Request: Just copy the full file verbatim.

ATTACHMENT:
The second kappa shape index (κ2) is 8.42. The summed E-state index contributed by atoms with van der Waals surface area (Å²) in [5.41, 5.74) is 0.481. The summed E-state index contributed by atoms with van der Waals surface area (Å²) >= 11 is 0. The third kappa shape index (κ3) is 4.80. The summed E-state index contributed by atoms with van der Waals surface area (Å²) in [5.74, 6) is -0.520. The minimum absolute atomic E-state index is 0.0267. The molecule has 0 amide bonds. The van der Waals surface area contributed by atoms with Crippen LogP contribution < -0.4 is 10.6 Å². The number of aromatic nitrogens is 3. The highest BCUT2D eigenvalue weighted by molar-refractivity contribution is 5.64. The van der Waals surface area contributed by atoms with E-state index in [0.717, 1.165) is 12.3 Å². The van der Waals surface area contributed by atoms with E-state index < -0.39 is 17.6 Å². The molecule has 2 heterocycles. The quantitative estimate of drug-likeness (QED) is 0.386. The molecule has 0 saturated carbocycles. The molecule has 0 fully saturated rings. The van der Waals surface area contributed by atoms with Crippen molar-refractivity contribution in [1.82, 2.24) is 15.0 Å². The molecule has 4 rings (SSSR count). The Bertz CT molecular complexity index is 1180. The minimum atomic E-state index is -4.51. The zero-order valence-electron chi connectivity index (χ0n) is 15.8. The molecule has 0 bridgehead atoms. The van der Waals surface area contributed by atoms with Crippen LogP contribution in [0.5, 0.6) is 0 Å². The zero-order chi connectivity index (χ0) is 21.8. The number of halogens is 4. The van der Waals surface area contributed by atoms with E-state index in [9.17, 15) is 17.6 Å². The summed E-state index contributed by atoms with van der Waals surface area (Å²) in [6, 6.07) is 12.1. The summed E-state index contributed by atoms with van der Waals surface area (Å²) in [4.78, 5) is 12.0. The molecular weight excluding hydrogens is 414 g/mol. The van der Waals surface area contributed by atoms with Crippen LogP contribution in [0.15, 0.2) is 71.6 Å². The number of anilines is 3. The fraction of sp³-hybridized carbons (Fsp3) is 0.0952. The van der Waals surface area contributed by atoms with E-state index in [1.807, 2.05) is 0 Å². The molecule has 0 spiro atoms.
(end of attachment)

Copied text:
The second kappa shape index (κ2) is 8.42. The summed E-state index contributed by atoms with van der Waals surface area (Å²) in [5.41, 5.74) is 0.481. The summed E-state index contributed by atoms with van der Waals surface area (Å²) >= 11 is 0. The third kappa shape index (κ3) is 4.80. The summed E-state index contributed by atoms with van der Waals surface area (Å²) in [5.74, 6) is -0.520. The minimum absolute atomic E-state index is 0.0267. The molecule has 0 amide bonds. The van der Waals surface area contributed by atoms with Crippen LogP contribution < -0.4 is 10.6 Å². The number of aromatic nitrogens is 3. The highest BCUT2D eigenvalue weighted by molar-refractivity contribution is 5.64. The van der Waals surface area contributed by atoms with E-state index in [0.717, 1.165) is 12.3 Å². The van der Waals surface area contributed by atoms with E-state index < -0.39 is 17.6 Å². The molecule has 2 heterocycles. The quantitative estimate of drug-likeness (QED) is 0.386. The molecule has 0 saturated carbocycles. The molecule has 0 fully saturated rings. The van der Waals surface area contributed by atoms with Crippen molar-refractivity contribution in [1.82, 2.24) is 15.0 Å². The molecule has 4 rings (SSSR count). The Bertz CT molecular complexity index is 1180. The minimum atomic E-state index is -4.51. The zero-order valence-electron chi connectivity index (χ0n) is 15.8. The molecule has 0 bridgehead atoms. The van der Waals surface area contributed by atoms with Crippen LogP contribution in [0.5, 0.6) is 0 Å². The zero-order chi connectivity index (χ0) is 21.8. The number of halogens is 4. The van der Waals surface area contributed by atoms with E-state index in [9.17, 15) is 17.6 Å². The summed E-state index contributed by atoms with van der Waals surface area (Å²) in [6, 6.07) is 12.1. The summed E-state index contributed by atoms with van der Waals surface area (Å²) in [4.78, 5) is 12.0. The molecular weight excluding hydrogens is 414 g/mol. The van der Waals surface area contributed by atoms with Crippen LogP contribution in [0.15, 0.2) is 71.6 Å². The number of anilines is 3. The fraction of sp³-hybridized carbons (Fsp3) is 0.0952. The van der Waals surface area contributed by atoms with E-state index in [1.807, 2.05) is 0 Å². The molecule has 0 spiro atoms.